By Peg Streep
It’s ironic but true that knowing something intellectually—in my case, what research has discovered about managing negativity and fording a crisis—is very different from applying that knowledge in one’s life and translating it into action. So, despite writing about strategies to cope, my own mettle and facility were put to the test during a very protracted and stressful divorce. So, seen from a personal point of view and as a layperson, I thought I’d share what worked and what didn’t, and why. While inspired by divorce, broadly speaking these are difficulties common to most stressful situations.
Chief among the difficulties I had were 1) rumination: I found it nearly impossible to stop the loop in my head, even in the middle of the night; 2) managing negative emotion: While I was able not to sink in the main, I still had trouble with emotional flooding and feeling overwhelmed at moments; 3) staying balanced: The hardest part was being open to feelings of happiness; 4) looking to the future: setting interim goals as well as future ones was surprisingly difficult since I was devoting so much energy to keeping myself together; 5) making sense of the experience: I found this hard to do given the tenor of the divorce, the involvement and parrying of attorneys for both sides, and the length of time it all took (18 months or so!).
What follows are the problems and the strategies that I found worked for me, with some important caveats, and offered up as information, not advice.
1. Rumination: Inviting the “White Bears” in
The term “White Bears” was coined by Daniel Wegner for those repetitive and intrusive thoughts, the unfinished business of life, that the brain unconsciously searches for and that result in that endless loop of rumination that preoccupies us during times of stress, sapping our emotional and cognitive energy. In my case, the White Bears were emblematic of my inability to control the outcome or even speed it along since the other side was disinclined to negotiate. I worried about everything, especially money. I tried all the techniques usually suggested such as assigning myself a worry time (an utter failure for me, given my personality) and discussing my worries with trusted friends. The latter approach defanged the White Bears for a limited time and then, within hours, they’d be back, growling in my head. Visualizing a happier time in my life and mentally recounting it, as suggested by other research, didn’t help me either; my inner Pollyanna had gone missing.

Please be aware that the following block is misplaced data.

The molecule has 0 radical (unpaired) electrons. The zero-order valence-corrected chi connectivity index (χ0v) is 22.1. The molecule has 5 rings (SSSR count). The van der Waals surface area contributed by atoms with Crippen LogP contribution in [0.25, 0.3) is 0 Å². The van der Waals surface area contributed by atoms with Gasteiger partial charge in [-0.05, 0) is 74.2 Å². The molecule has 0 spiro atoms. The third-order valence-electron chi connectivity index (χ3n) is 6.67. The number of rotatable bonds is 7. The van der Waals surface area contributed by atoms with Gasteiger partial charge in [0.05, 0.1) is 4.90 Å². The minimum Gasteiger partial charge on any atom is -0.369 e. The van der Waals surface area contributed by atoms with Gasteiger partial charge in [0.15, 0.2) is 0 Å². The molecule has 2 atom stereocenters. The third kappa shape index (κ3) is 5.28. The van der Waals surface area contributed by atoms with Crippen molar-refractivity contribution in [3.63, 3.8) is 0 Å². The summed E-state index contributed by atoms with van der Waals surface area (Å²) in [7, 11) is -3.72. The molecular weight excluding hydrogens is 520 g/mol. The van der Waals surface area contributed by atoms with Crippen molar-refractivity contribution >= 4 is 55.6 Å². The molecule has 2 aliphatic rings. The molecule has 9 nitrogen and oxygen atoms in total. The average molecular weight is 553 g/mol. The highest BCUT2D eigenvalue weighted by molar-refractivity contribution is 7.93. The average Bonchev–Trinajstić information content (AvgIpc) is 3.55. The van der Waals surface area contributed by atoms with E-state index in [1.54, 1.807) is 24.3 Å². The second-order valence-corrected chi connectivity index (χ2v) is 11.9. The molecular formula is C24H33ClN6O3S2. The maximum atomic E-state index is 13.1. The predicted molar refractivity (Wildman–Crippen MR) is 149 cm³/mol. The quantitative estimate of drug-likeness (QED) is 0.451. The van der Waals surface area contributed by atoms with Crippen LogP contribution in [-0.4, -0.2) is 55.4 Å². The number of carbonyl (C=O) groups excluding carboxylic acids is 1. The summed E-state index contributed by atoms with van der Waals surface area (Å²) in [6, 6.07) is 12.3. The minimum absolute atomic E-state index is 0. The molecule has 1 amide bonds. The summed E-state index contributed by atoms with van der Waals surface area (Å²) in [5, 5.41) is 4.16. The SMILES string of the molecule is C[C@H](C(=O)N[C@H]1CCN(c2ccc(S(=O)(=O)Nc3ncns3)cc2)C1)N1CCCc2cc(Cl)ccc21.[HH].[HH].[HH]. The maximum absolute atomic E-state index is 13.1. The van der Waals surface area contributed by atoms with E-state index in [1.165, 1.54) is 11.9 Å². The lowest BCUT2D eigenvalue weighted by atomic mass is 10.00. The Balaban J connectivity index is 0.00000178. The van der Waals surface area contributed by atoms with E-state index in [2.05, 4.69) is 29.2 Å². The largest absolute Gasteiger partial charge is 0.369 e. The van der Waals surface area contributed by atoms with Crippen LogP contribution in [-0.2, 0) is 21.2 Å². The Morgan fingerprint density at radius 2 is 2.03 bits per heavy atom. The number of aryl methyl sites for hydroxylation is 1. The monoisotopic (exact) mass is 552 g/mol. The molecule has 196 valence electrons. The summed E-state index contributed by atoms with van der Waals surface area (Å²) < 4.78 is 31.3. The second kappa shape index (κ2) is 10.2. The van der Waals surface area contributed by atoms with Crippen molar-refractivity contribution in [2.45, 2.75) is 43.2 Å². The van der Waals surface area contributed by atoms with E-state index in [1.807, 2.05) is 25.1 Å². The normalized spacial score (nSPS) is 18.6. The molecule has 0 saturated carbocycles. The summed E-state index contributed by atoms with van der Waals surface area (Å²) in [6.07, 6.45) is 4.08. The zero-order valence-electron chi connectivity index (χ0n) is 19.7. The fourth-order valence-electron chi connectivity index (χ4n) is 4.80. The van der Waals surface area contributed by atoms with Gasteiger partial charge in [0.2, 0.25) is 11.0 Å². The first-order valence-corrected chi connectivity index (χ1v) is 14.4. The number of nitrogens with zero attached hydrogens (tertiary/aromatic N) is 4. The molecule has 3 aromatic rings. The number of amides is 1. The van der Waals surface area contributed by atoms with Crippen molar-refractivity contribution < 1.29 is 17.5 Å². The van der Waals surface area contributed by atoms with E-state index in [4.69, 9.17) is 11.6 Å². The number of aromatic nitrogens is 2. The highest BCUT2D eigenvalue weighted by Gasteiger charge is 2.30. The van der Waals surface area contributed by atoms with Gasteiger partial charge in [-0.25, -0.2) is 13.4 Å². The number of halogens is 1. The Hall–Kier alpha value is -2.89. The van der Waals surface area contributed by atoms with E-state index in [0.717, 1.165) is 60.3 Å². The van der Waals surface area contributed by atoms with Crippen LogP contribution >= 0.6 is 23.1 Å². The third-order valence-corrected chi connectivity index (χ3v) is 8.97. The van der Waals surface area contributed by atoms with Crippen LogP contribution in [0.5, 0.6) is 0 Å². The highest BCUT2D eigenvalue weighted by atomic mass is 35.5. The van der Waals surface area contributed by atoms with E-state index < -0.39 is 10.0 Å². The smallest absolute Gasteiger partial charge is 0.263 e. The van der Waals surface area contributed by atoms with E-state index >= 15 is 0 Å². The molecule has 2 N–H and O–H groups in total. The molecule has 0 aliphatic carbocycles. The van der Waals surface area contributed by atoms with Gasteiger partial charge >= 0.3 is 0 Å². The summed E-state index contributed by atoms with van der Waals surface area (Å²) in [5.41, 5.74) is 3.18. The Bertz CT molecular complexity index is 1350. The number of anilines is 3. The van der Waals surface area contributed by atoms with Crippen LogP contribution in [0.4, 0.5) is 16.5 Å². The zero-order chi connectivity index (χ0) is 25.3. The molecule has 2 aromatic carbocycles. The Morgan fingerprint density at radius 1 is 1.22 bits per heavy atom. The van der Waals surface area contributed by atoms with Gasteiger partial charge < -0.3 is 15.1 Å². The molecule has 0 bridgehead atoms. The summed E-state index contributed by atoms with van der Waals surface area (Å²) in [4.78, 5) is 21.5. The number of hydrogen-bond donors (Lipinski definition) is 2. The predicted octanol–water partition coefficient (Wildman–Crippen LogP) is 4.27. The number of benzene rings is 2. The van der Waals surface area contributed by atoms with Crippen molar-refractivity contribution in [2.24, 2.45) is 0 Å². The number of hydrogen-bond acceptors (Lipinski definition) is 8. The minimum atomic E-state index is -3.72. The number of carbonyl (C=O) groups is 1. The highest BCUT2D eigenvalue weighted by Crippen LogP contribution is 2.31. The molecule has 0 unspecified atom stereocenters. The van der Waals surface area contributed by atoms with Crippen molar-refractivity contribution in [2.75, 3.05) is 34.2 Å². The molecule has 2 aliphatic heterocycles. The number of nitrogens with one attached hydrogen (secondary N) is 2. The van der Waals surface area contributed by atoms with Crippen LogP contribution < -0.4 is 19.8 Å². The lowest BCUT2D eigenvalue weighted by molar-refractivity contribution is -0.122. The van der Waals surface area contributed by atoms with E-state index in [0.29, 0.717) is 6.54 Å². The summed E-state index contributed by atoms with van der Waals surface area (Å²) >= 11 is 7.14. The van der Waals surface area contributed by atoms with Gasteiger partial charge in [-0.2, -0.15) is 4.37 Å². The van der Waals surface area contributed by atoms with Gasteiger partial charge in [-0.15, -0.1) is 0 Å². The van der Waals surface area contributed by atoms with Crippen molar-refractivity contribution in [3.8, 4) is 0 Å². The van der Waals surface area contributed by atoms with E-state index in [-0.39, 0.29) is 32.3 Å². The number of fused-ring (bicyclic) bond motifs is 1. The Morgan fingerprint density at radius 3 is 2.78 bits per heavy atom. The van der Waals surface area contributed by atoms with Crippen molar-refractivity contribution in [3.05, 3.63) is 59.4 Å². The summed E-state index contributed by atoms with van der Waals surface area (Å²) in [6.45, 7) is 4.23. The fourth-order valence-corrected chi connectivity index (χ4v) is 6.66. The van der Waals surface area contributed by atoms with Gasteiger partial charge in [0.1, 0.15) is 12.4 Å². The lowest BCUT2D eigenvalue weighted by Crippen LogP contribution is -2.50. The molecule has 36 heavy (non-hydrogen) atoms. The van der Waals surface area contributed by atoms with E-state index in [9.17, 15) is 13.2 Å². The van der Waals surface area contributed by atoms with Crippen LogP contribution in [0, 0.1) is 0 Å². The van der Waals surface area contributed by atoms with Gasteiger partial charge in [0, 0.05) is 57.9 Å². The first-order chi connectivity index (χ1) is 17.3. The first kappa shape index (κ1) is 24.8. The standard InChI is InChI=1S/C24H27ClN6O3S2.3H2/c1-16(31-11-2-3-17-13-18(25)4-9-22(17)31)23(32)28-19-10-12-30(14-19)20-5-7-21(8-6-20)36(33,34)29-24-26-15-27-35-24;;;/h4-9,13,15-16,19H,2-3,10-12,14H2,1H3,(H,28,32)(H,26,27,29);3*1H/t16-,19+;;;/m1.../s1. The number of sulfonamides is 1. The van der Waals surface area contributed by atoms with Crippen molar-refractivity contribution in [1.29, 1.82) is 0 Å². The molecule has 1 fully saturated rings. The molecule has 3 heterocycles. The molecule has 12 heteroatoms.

But what did help me was Wegner’s suggestion to invite the White Bears in. In my case, since my stress was a function of the divorce, imagining the worst possible outcome and all that it implied actually helped me stop ruminating. Once out in the open—and I actually wrote it out and charted all the implications of the worst scenario—it became something I could tackle and deal with, instead of just ruminating about it. I became less fearful once I saw what the worst resolution looked like on paper. (It’s worth saying that this divorce involved no children, and no long history together, so the worst case was largely about money. This strategy might be overwhelming to do without a therapist with a more complicated or emotionally fraught situation.) Even so, sitting down with the White Bears was more of a process than a magic bullet. Forcing myself to face my fears before bed helped to keep me asleep longer but it never shut down my brain completely.
2. Managing emotion: Reflective processing
I knew from the research that reliving a bad experience or a series of them—which I was doing on the daily—was absolutely the worst thing I could do, but at the same time, since a contentious divorce with a boatload of filings forced me to be actively engaged with past and present behaviors, I had trouble turning down the emotional volume. But what did work was consciously distancing myself from an incident and seeing it as though it had happened to someone else and focusing on why I felt and reacted as I did, as suggested by the work of Ethan Kross and his colleagues. This helped me get out of the fray emotionally by focusing on why I was feeling the way I was, instead of honing in on what I was feeling, which makes you relive the moment. Asking why permits “cool” processing while focusing on what yields to “hot” processing and can open the door to even more rumination. Unlike distraction—yes, going to the flicks will help put your turmoil on hold for a bit but it’ll start up again the minute the lights